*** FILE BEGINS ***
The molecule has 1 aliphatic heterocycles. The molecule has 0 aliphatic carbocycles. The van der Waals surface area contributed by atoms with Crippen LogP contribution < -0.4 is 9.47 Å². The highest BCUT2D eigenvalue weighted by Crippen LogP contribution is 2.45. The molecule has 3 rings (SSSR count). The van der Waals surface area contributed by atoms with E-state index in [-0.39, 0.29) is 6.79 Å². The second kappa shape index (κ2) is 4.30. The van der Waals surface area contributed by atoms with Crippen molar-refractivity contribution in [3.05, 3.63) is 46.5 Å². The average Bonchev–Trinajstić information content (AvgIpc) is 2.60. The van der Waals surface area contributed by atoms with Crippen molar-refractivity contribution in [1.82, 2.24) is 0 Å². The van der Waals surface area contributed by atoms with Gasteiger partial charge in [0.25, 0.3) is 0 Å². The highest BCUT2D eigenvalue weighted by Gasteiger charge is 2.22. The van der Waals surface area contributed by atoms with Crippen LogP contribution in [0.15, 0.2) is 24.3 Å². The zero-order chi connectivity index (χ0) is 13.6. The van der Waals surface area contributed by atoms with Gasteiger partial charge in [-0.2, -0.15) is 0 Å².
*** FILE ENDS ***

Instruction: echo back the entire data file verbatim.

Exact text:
The molecule has 1 aliphatic heterocycles. The molecule has 0 aliphatic carbocycles. The van der Waals surface area contributed by atoms with Crippen LogP contribution < -0.4 is 9.47 Å². The highest BCUT2D eigenvalue weighted by Crippen LogP contribution is 2.45. The molecule has 3 rings (SSSR count). The van der Waals surface area contributed by atoms with E-state index in [-0.39, 0.29) is 6.79 Å². The second kappa shape index (κ2) is 4.30. The van der Waals surface area contributed by atoms with Crippen molar-refractivity contribution in [3.05, 3.63) is 46.5 Å². The average Bonchev–Trinajstić information content (AvgIpc) is 2.60. The van der Waals surface area contributed by atoms with Crippen molar-refractivity contribution in [1.82, 2.24) is 0 Å². The van der Waals surface area contributed by atoms with Gasteiger partial charge in [0.25, 0.3) is 0 Å². The highest BCUT2D eigenvalue weighted by Gasteiger charge is 2.22. The van der Waals surface area contributed by atoms with Crippen LogP contribution in [0.15, 0.2) is 24.3 Å². The zero-order chi connectivity index (χ0) is 13.6. The van der Waals surface area contributed by atoms with Gasteiger partial charge in [-0.2, -0.15) is 0 Å².